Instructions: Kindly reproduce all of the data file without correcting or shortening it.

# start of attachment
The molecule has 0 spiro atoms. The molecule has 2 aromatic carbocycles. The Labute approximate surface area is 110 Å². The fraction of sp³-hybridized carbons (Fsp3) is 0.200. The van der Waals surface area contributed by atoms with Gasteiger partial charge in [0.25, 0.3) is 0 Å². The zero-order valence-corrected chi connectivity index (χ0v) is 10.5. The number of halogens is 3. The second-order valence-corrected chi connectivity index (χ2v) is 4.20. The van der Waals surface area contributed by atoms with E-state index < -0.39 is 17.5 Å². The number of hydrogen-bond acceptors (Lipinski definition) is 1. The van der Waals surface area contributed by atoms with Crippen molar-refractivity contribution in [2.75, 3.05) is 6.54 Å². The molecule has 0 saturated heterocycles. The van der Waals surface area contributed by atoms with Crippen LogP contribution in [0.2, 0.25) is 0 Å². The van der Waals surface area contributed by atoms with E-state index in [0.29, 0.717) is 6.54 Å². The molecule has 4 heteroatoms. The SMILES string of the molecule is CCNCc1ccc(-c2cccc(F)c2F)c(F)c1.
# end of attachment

The molecule has 0 spiro atoms. The molecule has 2 aromatic carbocycles. The Labute approximate surface area is 110 Å². The fraction of sp³-hybridized carbons (Fsp3) is 0.200. The van der Waals surface area contributed by atoms with Gasteiger partial charge in [0.25, 0.3) is 0 Å². The zero-order valence-corrected chi connectivity index (χ0v) is 10.5. The number of halogens is 3. The second-order valence-corrected chi connectivity index (χ2v) is 4.20. The van der Waals surface area contributed by atoms with E-state index < -0.39 is 17.5 Å². The number of hydrogen-bond acceptors (Lipinski definition) is 1. The van der Waals surface area contributed by atoms with Crippen molar-refractivity contribution in [2.75, 3.05) is 6.54 Å². The molecule has 0 saturated heterocycles. The van der Waals surface area contributed by atoms with Crippen LogP contribution in [0.2, 0.25) is 0 Å². The van der Waals surface area contributed by atoms with E-state index in [0.29, 0.717) is 6.54 Å². The molecule has 4 heteroatoms. The SMILES string of the molecule is CCNCc1ccc(-c2cccc(F)c2F)c(F)c1.